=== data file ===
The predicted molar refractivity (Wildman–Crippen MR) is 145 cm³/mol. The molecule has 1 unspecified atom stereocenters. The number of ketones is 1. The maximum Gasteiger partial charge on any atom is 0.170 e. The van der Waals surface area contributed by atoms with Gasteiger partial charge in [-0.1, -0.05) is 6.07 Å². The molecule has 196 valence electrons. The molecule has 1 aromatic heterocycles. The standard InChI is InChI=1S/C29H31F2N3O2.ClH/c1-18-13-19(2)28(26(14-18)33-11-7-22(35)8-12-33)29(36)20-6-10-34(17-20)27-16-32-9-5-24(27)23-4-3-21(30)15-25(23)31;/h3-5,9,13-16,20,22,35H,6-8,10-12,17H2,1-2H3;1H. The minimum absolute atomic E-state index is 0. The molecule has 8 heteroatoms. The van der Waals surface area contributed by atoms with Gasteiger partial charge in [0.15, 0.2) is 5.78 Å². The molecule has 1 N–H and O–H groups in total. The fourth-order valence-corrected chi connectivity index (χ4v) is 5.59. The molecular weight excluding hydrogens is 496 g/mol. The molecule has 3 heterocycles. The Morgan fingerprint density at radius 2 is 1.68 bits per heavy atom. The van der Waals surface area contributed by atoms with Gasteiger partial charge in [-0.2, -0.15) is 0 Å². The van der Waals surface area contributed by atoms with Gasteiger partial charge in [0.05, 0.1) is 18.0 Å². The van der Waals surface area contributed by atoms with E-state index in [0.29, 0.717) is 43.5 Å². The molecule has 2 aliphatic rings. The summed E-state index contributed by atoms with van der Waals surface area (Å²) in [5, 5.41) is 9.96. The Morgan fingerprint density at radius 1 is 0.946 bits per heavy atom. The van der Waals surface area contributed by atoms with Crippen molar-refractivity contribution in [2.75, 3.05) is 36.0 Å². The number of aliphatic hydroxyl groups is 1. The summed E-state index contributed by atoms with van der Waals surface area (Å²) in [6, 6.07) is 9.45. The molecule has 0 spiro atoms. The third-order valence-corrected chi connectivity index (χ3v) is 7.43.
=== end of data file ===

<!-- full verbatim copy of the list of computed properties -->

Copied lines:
The predicted molar refractivity (Wildman–Crippen MR) is 145 cm³/mol. The molecule has 1 unspecified atom stereocenters. The number of ketones is 1. The maximum Gasteiger partial charge on any atom is 0.170 e. The van der Waals surface area contributed by atoms with Gasteiger partial charge in [-0.1, -0.05) is 6.07 Å². The molecule has 196 valence electrons. The molecule has 1 aromatic heterocycles. The standard InChI is InChI=1S/C29H31F2N3O2.ClH/c1-18-13-19(2)28(26(14-18)33-11-7-22(35)8-12-33)29(36)20-6-10-34(17-20)27-16-32-9-5-24(27)23-4-3-21(30)15-25(23)31;/h3-5,9,13-16,20,22,35H,6-8,10-12,17H2,1-2H3;1H. The minimum absolute atomic E-state index is 0. The molecule has 8 heteroatoms. The van der Waals surface area contributed by atoms with Gasteiger partial charge in [0.15, 0.2) is 5.78 Å². The molecule has 1 N–H and O–H groups in total. The fourth-order valence-corrected chi connectivity index (χ4v) is 5.59. The molecular weight excluding hydrogens is 496 g/mol. The molecule has 3 heterocycles. The Morgan fingerprint density at radius 2 is 1.68 bits per heavy atom. The van der Waals surface area contributed by atoms with Gasteiger partial charge in [-0.2, -0.15) is 0 Å². The van der Waals surface area contributed by atoms with Gasteiger partial charge in [0.05, 0.1) is 18.0 Å². The van der Waals surface area contributed by atoms with E-state index in [0.29, 0.717) is 43.5 Å². The molecule has 2 aliphatic rings. The summed E-state index contributed by atoms with van der Waals surface area (Å²) in [5, 5.41) is 9.96. The Morgan fingerprint density at radius 1 is 0.946 bits per heavy atom. The van der Waals surface area contributed by atoms with Crippen molar-refractivity contribution in [2.75, 3.05) is 36.0 Å². The number of aliphatic hydroxyl groups is 1. The summed E-state index contributed by atoms with van der Waals surface area (Å²) in [6, 6.07) is 9.45. The molecule has 0 spiro atoms. The third-order valence-corrected chi connectivity index (χ3v) is 7.43.